Academic freedom is in crisis on American campuses. Last year, the National Association of Scholars recorded 65 instances of professors being disciplined or fired for protected speech, a fivefold increase from the year before. Yet many of academia’s defenders brush aside worries about dismissal campaigns and the lack of ideological diversity as little more than a collection of anecdotes cherry-picked to feed a right-wing moral panic.
My new report for the Center for the Study of Partisanship and Ideology gives the lie to these claims. Based on eight comprehensive surveys of academic and graduate-student opinion across the U.S., Canada and Britain, it buttresses the findings of numerous studies to provide hard data on the absence of viewpoint diversity and presence of discrimination against conservative and gender-critical scholars. High-profile activist excesses are mere symptoms of a much wider problem of progressive authoritarianism. Roughly 1 in 3 conservative academics and graduate students has been disciplined or threatened with disciplinary action. A progressive monoculture empowers radical activist staff and students to violate the freedom of political minorities like conservatives or “gender-critical” feminists, who believe in the biological basis of womanhood—all in the name of emotional safety or social justice.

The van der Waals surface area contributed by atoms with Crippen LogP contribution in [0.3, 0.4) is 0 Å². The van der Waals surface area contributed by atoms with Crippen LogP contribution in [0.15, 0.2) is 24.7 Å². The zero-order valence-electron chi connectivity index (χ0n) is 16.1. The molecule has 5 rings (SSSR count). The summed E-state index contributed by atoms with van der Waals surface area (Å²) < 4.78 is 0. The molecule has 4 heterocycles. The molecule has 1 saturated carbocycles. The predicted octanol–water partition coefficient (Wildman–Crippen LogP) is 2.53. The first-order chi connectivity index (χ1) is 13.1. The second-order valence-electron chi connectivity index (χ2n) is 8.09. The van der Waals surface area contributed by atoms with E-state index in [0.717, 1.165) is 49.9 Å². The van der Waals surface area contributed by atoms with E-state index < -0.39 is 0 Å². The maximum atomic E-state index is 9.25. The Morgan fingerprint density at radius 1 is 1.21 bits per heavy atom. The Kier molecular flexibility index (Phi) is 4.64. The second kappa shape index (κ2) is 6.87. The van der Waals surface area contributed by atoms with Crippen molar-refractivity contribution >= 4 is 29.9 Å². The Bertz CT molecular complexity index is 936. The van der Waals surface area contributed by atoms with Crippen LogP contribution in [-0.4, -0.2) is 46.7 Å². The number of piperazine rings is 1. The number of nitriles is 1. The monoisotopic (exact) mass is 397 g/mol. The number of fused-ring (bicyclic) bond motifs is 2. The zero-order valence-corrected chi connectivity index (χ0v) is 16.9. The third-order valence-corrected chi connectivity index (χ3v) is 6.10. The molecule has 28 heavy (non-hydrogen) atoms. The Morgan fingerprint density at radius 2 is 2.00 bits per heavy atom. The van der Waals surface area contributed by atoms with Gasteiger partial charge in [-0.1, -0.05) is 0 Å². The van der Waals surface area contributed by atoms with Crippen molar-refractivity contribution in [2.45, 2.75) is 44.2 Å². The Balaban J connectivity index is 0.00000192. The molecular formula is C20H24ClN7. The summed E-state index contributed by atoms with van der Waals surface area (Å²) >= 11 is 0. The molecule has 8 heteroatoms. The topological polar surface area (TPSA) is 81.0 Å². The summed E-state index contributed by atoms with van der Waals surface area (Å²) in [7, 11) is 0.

Political discrimination is pervasive: 4 in 10 American academics indicated in a survey this summer that they would not hire a known Trump supporter for a job. In Canada, the share is 45%, while in Britain, 1 in 3 academics wouldn’t hire a Brexit supporter. Between one-fifth and half of academics and graduate students are willing to discriminate against right-leaning grant applications, journal submissions and promotion cases. On a four-person panel, this virtually guarantees that a conservative will face discrimination.
Meanwhile, only 28% of American academics say they would be comfortable sitting with a gender-critical scholar over lunch, less even than the 41% who would sit with a Trump-voting colleague. Somehow this has become acceptable in a way it never would be for a person from a religious, as opposed to political, minority.
Some 75% of American and British conservative academics in social sciences and humanities say their departments offer a hostile climate for their beliefs. Nearly 4 in 10 American centrist faculty concur. This produces a chilling effect that results in self-censorship: I found that merely 9% of Trump-supporting academics say they would feel comfortable expressing their political beliefs to a colleague. Their progressive counterparts admit as much, with only 14% of all U.S. academics saying a Trump supporter would feel comfortable expressing his beliefs. In Britain, only 18% of Brexit-supporting academics would feel comfortable sharing their views, even though 52% of the British electorate supported Brexit.